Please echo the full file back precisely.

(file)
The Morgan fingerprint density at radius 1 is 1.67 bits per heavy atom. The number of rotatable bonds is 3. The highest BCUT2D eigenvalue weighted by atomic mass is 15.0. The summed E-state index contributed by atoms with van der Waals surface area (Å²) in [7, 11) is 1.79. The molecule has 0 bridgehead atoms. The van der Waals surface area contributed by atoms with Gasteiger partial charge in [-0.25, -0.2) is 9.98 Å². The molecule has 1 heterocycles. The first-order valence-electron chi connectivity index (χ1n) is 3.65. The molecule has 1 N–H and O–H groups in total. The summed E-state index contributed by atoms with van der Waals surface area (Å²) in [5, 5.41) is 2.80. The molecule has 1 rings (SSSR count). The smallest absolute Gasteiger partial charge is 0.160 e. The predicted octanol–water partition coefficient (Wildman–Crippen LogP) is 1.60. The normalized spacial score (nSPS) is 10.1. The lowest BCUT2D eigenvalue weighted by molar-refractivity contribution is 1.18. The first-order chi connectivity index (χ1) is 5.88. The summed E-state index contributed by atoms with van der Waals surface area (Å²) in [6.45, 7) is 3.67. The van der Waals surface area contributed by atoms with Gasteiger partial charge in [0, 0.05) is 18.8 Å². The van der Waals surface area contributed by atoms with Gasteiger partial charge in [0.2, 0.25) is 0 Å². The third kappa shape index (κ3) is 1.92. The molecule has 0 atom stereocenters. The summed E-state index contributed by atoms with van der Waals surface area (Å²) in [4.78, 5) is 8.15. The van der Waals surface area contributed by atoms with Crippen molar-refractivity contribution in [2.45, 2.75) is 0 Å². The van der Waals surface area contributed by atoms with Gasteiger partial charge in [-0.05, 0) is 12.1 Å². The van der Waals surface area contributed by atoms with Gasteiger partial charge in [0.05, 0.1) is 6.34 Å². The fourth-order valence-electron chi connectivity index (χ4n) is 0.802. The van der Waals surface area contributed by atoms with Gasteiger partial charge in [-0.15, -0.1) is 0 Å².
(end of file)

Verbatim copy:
The Morgan fingerprint density at radius 1 is 1.67 bits per heavy atom. The number of rotatable bonds is 3. The highest BCUT2D eigenvalue weighted by atomic mass is 15.0. The summed E-state index contributed by atoms with van der Waals surface area (Å²) in [7, 11) is 1.79. The molecule has 0 bridgehead atoms. The van der Waals surface area contributed by atoms with Gasteiger partial charge in [-0.25, -0.2) is 9.98 Å². The molecule has 1 heterocycles. The first-order valence-electron chi connectivity index (χ1n) is 3.65. The molecule has 1 N–H and O–H groups in total. The summed E-state index contributed by atoms with van der Waals surface area (Å²) in [5, 5.41) is 2.80. The molecule has 1 rings (SSSR count). The smallest absolute Gasteiger partial charge is 0.160 e. The predicted octanol–water partition coefficient (Wildman–Crippen LogP) is 1.60. The normalized spacial score (nSPS) is 10.1. The lowest BCUT2D eigenvalue weighted by molar-refractivity contribution is 1.18. The first-order chi connectivity index (χ1) is 5.88. The summed E-state index contributed by atoms with van der Waals surface area (Å²) in [6.45, 7) is 3.67. The van der Waals surface area contributed by atoms with Gasteiger partial charge in [0, 0.05) is 18.8 Å². The van der Waals surface area contributed by atoms with Gasteiger partial charge in [0.2, 0.25) is 0 Å². The third kappa shape index (κ3) is 1.92. The molecule has 0 atom stereocenters. The summed E-state index contributed by atoms with van der Waals surface area (Å²) in [4.78, 5) is 8.15. The van der Waals surface area contributed by atoms with Crippen molar-refractivity contribution in [2.45, 2.75) is 0 Å². The van der Waals surface area contributed by atoms with Gasteiger partial charge in [-0.05, 0) is 12.1 Å². The van der Waals surface area contributed by atoms with Gasteiger partial charge in [0.05, 0.1) is 6.34 Å². The fourth-order valence-electron chi connectivity index (χ4n) is 0.802. The van der Waals surface area contributed by atoms with Gasteiger partial charge in [-0.15, -0.1) is 0 Å².